A gate valve for a property usually has to be closed if plumbing repairs or maintenance are needed inside the building. In some instances, particularly if the main control valve is a gate type valve, the valve may not close completely. In many cases a gate valve repair may be needed. But many times other remedies are available.
A gate valve not closing completely is typically due to sediment that has built up inside the body of the valve. The sediment becomes lodged between the gate that lowers, and the inside of the valve body itself. Ball type valves do not suffer from this problem, as they operate on a different principal than a gate that raises and lowers inside of the valve body.
The typical reaction when a gate valve will not close fully is to exert addition force on the handle. Using force to close a valve is absolutely the wrong response. Brute force can cause permanent damage to the valve and a loss of water supply to the building. If sediment or mineral deposits are preventing the gate valve from closing fully, there is a more sensible first step to take than brute force.
If sediment or mineral deposits are preventing a gate from closing completely an attempt should be made to flush out the inside of the valve. The proper way to do this is to open a faucet on a sink inside the house so there is a flow of water. Then gently and repeatedly open and close the valve.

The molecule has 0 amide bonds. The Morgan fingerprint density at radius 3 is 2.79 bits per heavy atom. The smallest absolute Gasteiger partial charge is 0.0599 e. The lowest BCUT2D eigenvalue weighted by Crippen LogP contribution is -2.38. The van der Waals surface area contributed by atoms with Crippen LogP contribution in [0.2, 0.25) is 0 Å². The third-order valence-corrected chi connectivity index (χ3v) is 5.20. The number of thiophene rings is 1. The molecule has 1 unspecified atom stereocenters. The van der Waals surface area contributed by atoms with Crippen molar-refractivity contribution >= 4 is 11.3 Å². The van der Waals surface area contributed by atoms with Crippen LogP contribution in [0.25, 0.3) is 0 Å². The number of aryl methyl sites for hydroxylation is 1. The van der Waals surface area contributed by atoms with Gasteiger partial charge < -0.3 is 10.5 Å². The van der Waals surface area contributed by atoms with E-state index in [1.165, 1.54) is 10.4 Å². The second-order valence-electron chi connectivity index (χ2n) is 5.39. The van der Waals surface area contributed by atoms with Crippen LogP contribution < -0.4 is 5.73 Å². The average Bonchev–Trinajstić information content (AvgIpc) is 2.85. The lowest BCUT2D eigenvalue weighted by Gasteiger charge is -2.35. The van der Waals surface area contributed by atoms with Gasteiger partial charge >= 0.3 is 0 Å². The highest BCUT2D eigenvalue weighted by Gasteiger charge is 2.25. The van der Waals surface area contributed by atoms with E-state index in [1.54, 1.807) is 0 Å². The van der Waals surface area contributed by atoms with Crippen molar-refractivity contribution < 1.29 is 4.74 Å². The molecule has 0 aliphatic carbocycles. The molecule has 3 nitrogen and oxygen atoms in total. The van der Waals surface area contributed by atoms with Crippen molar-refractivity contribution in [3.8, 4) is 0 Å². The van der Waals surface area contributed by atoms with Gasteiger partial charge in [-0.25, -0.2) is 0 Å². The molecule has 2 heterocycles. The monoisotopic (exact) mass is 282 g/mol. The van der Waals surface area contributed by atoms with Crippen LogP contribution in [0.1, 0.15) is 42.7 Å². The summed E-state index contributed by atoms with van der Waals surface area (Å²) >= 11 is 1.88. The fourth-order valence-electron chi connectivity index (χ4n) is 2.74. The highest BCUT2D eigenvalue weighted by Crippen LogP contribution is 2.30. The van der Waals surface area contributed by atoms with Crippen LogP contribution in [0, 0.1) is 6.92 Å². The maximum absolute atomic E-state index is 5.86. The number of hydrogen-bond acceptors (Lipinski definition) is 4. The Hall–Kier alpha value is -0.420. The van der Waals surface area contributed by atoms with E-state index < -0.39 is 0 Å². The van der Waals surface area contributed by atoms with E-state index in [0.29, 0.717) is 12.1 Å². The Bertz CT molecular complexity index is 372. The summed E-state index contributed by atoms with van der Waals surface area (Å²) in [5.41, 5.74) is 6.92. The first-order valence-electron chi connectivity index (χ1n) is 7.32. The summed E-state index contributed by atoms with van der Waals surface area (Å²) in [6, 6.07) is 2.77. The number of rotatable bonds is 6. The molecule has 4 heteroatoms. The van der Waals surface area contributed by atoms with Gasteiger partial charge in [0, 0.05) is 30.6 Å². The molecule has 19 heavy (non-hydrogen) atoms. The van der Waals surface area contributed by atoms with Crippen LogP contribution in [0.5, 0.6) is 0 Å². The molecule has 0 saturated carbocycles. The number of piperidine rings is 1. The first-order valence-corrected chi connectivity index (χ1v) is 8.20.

If the handle of the valve does not turn freely then loosen the packing nut just above the valve body and around the stem of the valve. Loosening it just one turn should be fine – just remember to tighten it back up when you are done. Every time you lower the gate some sediment will break free and be flushed away by the water flow. There is absolutely no harm or danger in how many times you do this as long as no excessive force is used.
Routinely opening and closing a gate valve helps it to last longer than if it is left frozen in place for long periods of time. This is called exercising the valve. Experienced building managers make this chore a part of their standard maintenance duties.